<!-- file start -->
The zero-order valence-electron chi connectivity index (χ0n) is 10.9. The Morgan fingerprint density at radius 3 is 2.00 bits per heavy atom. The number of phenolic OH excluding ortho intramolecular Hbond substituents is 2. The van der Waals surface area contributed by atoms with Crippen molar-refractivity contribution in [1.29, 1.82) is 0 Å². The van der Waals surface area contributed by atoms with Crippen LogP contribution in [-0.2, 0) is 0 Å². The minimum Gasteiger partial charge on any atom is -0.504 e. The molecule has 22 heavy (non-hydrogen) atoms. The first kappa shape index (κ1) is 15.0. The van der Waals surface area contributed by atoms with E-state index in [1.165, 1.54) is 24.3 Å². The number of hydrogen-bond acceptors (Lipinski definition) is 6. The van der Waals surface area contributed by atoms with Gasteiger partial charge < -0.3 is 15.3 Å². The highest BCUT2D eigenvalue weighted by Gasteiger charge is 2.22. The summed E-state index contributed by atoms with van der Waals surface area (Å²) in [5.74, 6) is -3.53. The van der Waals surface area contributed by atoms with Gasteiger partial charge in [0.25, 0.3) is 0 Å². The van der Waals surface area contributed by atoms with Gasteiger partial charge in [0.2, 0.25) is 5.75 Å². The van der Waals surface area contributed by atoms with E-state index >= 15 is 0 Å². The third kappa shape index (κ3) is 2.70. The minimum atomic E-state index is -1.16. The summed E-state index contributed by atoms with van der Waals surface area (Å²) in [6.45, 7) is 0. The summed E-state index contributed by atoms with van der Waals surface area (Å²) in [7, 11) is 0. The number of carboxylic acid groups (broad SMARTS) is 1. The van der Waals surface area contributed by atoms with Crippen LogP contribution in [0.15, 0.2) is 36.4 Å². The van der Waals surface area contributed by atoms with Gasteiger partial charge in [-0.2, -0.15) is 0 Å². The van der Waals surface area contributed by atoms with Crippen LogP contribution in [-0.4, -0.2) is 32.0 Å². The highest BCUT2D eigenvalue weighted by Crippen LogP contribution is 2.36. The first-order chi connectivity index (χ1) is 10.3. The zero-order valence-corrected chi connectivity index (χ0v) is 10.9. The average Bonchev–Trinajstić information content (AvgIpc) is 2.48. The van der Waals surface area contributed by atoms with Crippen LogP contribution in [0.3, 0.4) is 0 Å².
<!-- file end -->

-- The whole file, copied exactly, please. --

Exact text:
The zero-order valence-electron chi connectivity index (χ0n) is 10.9. The Morgan fingerprint density at radius 3 is 2.00 bits per heavy atom. The number of phenolic OH excluding ortho intramolecular Hbond substituents is 2. The van der Waals surface area contributed by atoms with Crippen molar-refractivity contribution in [1.29, 1.82) is 0 Å². The van der Waals surface area contributed by atoms with Crippen LogP contribution in [-0.2, 0) is 0 Å². The minimum Gasteiger partial charge on any atom is -0.504 e. The molecule has 22 heavy (non-hydrogen) atoms. The first kappa shape index (κ1) is 15.0. The van der Waals surface area contributed by atoms with E-state index in [1.165, 1.54) is 24.3 Å². The number of hydrogen-bond acceptors (Lipinski definition) is 6. The van der Waals surface area contributed by atoms with Gasteiger partial charge < -0.3 is 15.3 Å². The highest BCUT2D eigenvalue weighted by Gasteiger charge is 2.22. The summed E-state index contributed by atoms with van der Waals surface area (Å²) in [5.74, 6) is -3.53. The van der Waals surface area contributed by atoms with Gasteiger partial charge in [0.25, 0.3) is 0 Å². The van der Waals surface area contributed by atoms with Gasteiger partial charge in [0.2, 0.25) is 5.75 Å². The van der Waals surface area contributed by atoms with E-state index >= 15 is 0 Å². The third kappa shape index (κ3) is 2.70. The minimum atomic E-state index is -1.16. The summed E-state index contributed by atoms with van der Waals surface area (Å²) in [6.45, 7) is 0. The summed E-state index contributed by atoms with van der Waals surface area (Å²) in [7, 11) is 0. The number of carboxylic acid groups (broad SMARTS) is 1. The van der Waals surface area contributed by atoms with Crippen LogP contribution in [0.15, 0.2) is 36.4 Å². The van der Waals surface area contributed by atoms with Gasteiger partial charge in [-0.2, -0.15) is 0 Å². The van der Waals surface area contributed by atoms with Crippen LogP contribution in [-0.4, -0.2) is 32.0 Å². The highest BCUT2D eigenvalue weighted by Crippen LogP contribution is 2.36. The first-order chi connectivity index (χ1) is 10.3. The zero-order valence-corrected chi connectivity index (χ0v) is 10.9. The average Bonchev–Trinajstić information content (AvgIpc) is 2.48. The van der Waals surface area contributed by atoms with Crippen LogP contribution in [0.3, 0.4) is 0 Å².